Zion movie theater, March 1951. Chicago Sun-Times photograph. Dunn Museum 2012.10.1
The owners of the new theater quickly began to ruffle feathers by announcing in April 1948 that they would open on Sundays in defiance of the city's "blue laws" forbidding business on Sunday.
Zion's blue laws went into effect with the founding of the city in 1901. Blue laws have been used since Colonial times and originally were directed at prohibiting personal activities such as gambling and the consumption of alcohol. In the 19th century, state and local governments began passing blue laws (based on Christian beliefs of keeping the Sabbath holy) that forbade businesses from operating on Sunday.
The Zion theater owners pointed out that the ordinance was already violated by restaurants and drug stores, and the annual Zion Passion Play, which charged admission, also conducted business on Sunday.
Three of the theater's owners were Lake County board supervisors—Martin B. Ruesch, Edwin Gus Peterson, and Frank L. Davis.
On Sunday, April 11, 1948, the owners of the theater and neighboring bowling alley opened their businesses and were promptly arrested.
Zion Bowling Lanes with Zion Hotel visible in the distance, circa 1955. Dunn Museum.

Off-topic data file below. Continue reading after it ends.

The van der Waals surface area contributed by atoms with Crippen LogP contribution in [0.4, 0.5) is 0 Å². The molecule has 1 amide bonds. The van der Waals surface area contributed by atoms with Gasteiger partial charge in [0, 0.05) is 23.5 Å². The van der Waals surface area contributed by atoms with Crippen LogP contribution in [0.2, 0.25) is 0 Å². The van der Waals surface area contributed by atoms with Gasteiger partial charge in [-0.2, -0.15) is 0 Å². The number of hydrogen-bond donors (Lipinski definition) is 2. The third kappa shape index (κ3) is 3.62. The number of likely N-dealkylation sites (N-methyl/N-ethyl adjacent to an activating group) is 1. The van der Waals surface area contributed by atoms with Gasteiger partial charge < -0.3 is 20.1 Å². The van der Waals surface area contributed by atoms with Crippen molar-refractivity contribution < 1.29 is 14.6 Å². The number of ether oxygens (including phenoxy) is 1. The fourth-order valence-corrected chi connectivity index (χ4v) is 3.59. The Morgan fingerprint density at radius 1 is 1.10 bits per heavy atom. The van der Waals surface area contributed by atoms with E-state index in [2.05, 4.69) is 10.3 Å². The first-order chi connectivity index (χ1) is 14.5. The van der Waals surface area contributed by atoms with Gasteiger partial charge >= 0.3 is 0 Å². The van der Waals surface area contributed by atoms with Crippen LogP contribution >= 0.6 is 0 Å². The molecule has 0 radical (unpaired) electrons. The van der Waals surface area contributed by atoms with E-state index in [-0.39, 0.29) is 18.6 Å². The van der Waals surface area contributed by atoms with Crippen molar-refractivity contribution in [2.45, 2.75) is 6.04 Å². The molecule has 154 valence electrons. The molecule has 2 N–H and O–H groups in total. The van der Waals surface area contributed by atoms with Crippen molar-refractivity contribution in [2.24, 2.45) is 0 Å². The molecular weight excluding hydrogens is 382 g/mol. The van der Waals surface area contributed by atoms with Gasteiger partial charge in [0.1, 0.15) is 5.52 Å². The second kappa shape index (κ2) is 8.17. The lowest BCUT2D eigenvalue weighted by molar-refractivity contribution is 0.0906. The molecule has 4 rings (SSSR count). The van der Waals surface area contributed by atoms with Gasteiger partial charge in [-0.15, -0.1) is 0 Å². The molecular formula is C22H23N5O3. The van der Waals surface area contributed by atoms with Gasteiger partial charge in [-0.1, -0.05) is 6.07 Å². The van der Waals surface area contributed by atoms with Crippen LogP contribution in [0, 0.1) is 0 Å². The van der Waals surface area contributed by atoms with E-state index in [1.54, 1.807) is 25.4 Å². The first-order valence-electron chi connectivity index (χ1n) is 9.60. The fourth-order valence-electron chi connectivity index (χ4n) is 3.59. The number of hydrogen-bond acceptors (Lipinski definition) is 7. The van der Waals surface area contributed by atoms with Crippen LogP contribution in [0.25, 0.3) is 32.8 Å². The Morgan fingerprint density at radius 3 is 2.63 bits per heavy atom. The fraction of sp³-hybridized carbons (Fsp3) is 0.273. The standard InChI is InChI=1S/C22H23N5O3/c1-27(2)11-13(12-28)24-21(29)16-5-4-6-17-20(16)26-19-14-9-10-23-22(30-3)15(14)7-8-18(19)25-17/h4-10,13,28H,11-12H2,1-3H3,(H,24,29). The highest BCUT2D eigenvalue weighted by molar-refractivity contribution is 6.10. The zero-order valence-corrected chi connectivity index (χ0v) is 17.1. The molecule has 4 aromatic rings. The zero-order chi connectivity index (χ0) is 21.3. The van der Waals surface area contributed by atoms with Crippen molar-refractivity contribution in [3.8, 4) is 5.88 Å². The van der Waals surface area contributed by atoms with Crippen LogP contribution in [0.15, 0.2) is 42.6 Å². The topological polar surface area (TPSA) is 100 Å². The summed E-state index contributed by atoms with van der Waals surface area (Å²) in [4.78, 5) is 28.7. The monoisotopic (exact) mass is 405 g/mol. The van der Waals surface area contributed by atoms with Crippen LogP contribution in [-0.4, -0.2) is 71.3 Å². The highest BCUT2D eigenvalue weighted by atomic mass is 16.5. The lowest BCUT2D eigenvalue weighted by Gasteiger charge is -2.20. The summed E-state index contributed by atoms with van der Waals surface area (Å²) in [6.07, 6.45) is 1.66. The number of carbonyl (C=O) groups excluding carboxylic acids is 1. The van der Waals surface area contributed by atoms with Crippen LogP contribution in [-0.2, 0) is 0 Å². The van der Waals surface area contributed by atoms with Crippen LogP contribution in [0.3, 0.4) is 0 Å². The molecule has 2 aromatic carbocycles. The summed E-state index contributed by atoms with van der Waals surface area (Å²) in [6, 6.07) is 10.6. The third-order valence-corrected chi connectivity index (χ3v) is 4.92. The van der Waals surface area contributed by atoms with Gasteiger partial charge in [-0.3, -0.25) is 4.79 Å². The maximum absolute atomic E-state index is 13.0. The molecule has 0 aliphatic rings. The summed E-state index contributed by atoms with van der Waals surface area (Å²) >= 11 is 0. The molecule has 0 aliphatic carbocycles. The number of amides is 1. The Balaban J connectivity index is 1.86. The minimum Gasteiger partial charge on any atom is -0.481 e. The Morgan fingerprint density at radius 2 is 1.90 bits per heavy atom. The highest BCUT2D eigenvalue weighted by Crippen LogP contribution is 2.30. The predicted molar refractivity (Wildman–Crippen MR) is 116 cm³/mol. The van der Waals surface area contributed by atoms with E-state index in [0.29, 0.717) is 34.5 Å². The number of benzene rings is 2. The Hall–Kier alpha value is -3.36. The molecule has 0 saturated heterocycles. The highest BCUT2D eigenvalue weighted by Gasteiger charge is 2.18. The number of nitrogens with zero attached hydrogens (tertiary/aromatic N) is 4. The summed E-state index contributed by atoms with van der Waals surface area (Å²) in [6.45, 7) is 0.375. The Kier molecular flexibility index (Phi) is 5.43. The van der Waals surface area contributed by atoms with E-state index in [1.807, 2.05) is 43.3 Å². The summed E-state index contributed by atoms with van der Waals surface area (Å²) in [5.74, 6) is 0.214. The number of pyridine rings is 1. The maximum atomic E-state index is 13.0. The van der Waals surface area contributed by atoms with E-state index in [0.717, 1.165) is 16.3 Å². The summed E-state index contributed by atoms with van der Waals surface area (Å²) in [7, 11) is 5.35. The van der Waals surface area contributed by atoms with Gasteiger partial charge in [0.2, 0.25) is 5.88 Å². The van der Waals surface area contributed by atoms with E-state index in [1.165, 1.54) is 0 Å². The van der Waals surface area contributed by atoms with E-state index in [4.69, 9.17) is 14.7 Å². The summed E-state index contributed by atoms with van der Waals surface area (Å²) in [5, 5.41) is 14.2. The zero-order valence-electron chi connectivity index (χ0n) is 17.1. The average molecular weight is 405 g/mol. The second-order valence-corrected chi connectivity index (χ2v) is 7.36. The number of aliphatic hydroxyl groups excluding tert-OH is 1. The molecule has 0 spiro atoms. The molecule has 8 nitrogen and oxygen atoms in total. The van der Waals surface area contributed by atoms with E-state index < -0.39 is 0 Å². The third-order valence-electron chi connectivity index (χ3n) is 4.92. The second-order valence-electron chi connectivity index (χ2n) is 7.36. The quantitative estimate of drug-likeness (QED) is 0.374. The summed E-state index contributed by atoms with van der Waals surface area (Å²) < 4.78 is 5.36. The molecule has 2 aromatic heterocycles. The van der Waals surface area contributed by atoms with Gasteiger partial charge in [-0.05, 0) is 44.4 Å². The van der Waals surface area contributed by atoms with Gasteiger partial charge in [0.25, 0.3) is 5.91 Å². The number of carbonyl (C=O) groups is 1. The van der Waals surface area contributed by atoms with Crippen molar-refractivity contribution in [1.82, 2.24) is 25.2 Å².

Zion's Chief of Police Alven Ruesch, bearing a complaint issued by Mayor Richard Hire, arrested Onnie Bridges (the police chief's brother-in-law) at the theater, and then went down the street to the bowling alley and arrested Otto Lawrence.
The ban on Sunday movies (and other "amusements") was upheld by Judge Ralph Dady of the Circuit Court in Waukegan in August 1948. Following this ruling, the movie theater owners circulated a petition requesting a special election to determine whether the ban on Sunday business should be repealed.
Despite a vigorous campaign, on December 21, 1948, Zion residents voted to retain the "blue laws" by a vote of 1,756 to 1,564. The city council then voted to enforce prohibiting Sunday trade, including the sale and delivery of ice cream, milk, and newspapers.
Downtown Zion, circa 1956. Dunn Museum 2000.2.9
William Bicket's drug store (red brick building on right) was permitted to remain open on Sundays to "sell only emergency drugs and ice cream consumed on the premises."
Business owners continued to work toward the repeal, and on April 5, 1949, another vote of Zion residents was taken. This time voters were in favor of the repeal—1,746 to 966, bringing 48 years of blue laws in Zion to an end.
Children standing in line at the Zion Theater. Their arms are in the air celebrating the repeal of the blue laws, allowing movies to be shown on Sundays. Chicago Sun-Times photograph, April 11, 1949. Dunn Museum 2012.10.7
In 1950 and 1951, proponents of the blue laws brought the issue back to voters, who voted against their reinstatement.
In May 1959, the Zion movie theater announced its closing. Onnie Bridges, president of the Zion Theater corporation, stated that "the closing was dictated by his desire to retire rather than failing audiences."
Special thanks to museum volunteer Al Westerman for assisting with this research.